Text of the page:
Some of the other initiatives include the A.S.C.E.N.D. Youth Enrichment Program, which is the sorority’s signature youth program; education; health; economic empowerment; and the AKA Connection.
The chapter also provides monetary support to the Connecticut Food Bank, American Cancer Society, Emergency Shelter Management Services and Children in Placement, among other organizations.
In addition to those initiatives, the chapter also adopted Ella B. Scantlebury Playground at Wexler Grant Park in an effort to help provide a better environment for children.
“It’s part of our community impact day(s). We want children to feel safe and play in a clean environment,” said Patton. “We have to monitor it all year and make sure it stays clean.”
While the chapter doesn’t have a physical office, it holds its meetings at Wexler-Grant School.
School Principal Sabrina Breland said the sorority is invaluable to the school community.
“They do so much for us here in terms of activities for the students,” said Breland. “They supply clothing for our students; hats, gloves and coats,” she said.
Breland said the chapter has a strong presence at the school and is highly active during school events throughout the year.
Chapter member Sondi Jackson knows exactly how the programs directly affect students and their needs. She serves as the school’s speech pathologist.
“The children have been exposed to the AKA’s (members) for a number of years. Students have seen us at all different levels within the community,” said Jackson.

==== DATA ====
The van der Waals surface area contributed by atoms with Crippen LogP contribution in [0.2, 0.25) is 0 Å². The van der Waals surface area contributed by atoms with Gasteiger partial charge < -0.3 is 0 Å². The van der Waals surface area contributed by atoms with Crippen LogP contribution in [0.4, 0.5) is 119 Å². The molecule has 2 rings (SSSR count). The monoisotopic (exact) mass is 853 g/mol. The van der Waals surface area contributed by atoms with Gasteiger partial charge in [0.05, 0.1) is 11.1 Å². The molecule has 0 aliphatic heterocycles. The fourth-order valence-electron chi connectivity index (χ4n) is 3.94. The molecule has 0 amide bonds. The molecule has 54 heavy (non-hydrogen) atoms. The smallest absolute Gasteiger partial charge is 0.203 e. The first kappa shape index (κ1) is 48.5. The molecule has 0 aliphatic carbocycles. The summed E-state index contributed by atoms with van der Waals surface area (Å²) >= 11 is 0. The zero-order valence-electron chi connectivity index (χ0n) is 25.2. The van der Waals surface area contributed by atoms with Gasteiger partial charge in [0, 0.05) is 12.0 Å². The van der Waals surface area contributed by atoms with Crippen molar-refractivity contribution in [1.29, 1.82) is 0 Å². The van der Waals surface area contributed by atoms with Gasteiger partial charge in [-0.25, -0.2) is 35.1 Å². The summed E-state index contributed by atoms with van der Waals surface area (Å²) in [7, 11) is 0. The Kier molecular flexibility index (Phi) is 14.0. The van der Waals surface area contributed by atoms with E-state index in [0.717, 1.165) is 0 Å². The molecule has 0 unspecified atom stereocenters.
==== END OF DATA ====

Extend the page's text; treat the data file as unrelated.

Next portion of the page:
For example, in previous years, the chapter adopted the kindergarten classrooms at the school and held activities for pupils.
One other project, according to Jackson, which she said worked well, was giving bicycles to students who came to school early in preparation for the Connecticut Mastery Test.
“In the areas where it relates to education and basic needs, we’ve been to the table serving the community,” said Jackson, who has been part of the sorority since 1981.
Among other issues in the city for families is food insecurity.
In New Haven County in 2014, 13.9 percent, or 119,880 residents, were food-insecure, and it would take more than $64 million to meet the needs of New Haven County’s food-insecure population, or $17.62 per week for each food-insecure person, according to a study done by the Connecticut Food Bank.
The figures remain the highest among Connecticut’s eight counties. Although 2013 data showed a higher 14.1 percent food-insecurity rate than the 13.9 percent rate reported for 2014, there is a $1.4 million increase in the food budget shortfall, from the figure of $62.64 million reported in 2013. The average New Haven County food budget shortfall increased by 60 cents per week, or 3.5 percent, for each food-insecure person, the report said.
Chapter member and Greater New Haven NAACP Branch President Dori Dumas said families are challenged with putting food on their tables.
“We do these programs because there is a need and we understand our community,” said Dumas, who has been a member of the sorority for more than 20 years.
“We know families that don’t have food; not just during the holidays, but year-round,” she said.
When the chapter adopts a family, Dumas said, no one is left out.
“We provide food, clothing and toys; everyone gets something,” said Dumas. “We shop like we’re shopping for members of our family.” .
For the holidays two years ago, the chapter saw the need to make the Mortons’ Christmas one they’d remember.
“They bought my kids lots of stuff; when they do things for you, they don’t play games,” said Morton.
“They’re also very good people to talk to,” she said. “They’re understanding and don’t judge you based on your circumstances; they look at you as a human being.”
Reach Community Engagement Editor Shahid Abdul-Karim at 203-680-9343.